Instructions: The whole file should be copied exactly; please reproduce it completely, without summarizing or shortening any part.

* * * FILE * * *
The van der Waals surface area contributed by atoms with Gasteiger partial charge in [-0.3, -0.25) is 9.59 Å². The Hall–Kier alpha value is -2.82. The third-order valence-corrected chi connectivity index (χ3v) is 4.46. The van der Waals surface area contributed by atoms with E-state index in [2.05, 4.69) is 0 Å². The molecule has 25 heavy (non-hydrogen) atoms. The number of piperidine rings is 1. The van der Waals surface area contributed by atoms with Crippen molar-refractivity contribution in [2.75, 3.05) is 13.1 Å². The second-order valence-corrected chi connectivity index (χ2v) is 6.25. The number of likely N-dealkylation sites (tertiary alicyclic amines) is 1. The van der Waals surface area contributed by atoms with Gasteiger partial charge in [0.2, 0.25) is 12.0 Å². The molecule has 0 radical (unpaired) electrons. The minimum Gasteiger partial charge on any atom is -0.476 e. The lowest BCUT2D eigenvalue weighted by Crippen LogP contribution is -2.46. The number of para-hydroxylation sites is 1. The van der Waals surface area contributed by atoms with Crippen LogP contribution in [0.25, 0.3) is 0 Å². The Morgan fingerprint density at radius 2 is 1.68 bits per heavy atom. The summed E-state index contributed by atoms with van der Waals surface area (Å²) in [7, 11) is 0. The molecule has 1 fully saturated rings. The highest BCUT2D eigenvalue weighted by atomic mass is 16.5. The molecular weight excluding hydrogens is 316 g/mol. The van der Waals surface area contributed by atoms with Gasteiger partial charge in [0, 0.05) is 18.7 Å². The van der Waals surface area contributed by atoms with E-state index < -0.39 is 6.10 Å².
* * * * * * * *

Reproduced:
The van der Waals surface area contributed by atoms with Gasteiger partial charge in [-0.3, -0.25) is 9.59 Å². The Hall–Kier alpha value is -2.82. The third-order valence-corrected chi connectivity index (χ3v) is 4.46. The van der Waals surface area contributed by atoms with E-state index in [2.05, 4.69) is 0 Å². The molecule has 25 heavy (non-hydrogen) atoms. The number of piperidine rings is 1. The van der Waals surface area contributed by atoms with Crippen molar-refractivity contribution in [2.75, 3.05) is 13.1 Å². The second-order valence-corrected chi connectivity index (χ2v) is 6.25. The number of likely N-dealkylation sites (tertiary alicyclic amines) is 1. The van der Waals surface area contributed by atoms with Gasteiger partial charge in [0.2, 0.25) is 12.0 Å². The molecule has 0 radical (unpaired) electrons. The minimum Gasteiger partial charge on any atom is -0.476 e. The lowest BCUT2D eigenvalue weighted by Crippen LogP contribution is -2.46. The number of para-hydroxylation sites is 1. The van der Waals surface area contributed by atoms with Crippen LogP contribution in [0.25, 0.3) is 0 Å². The Morgan fingerprint density at radius 2 is 1.68 bits per heavy atom. The summed E-state index contributed by atoms with van der Waals surface area (Å²) in [7, 11) is 0. The molecule has 1 fully saturated rings. The highest BCUT2D eigenvalue weighted by atomic mass is 16.5. The molecular weight excluding hydrogens is 316 g/mol. The van der Waals surface area contributed by atoms with Gasteiger partial charge in [0, 0.05) is 18.7 Å². The van der Waals surface area contributed by atoms with E-state index < -0.39 is 6.10 Å².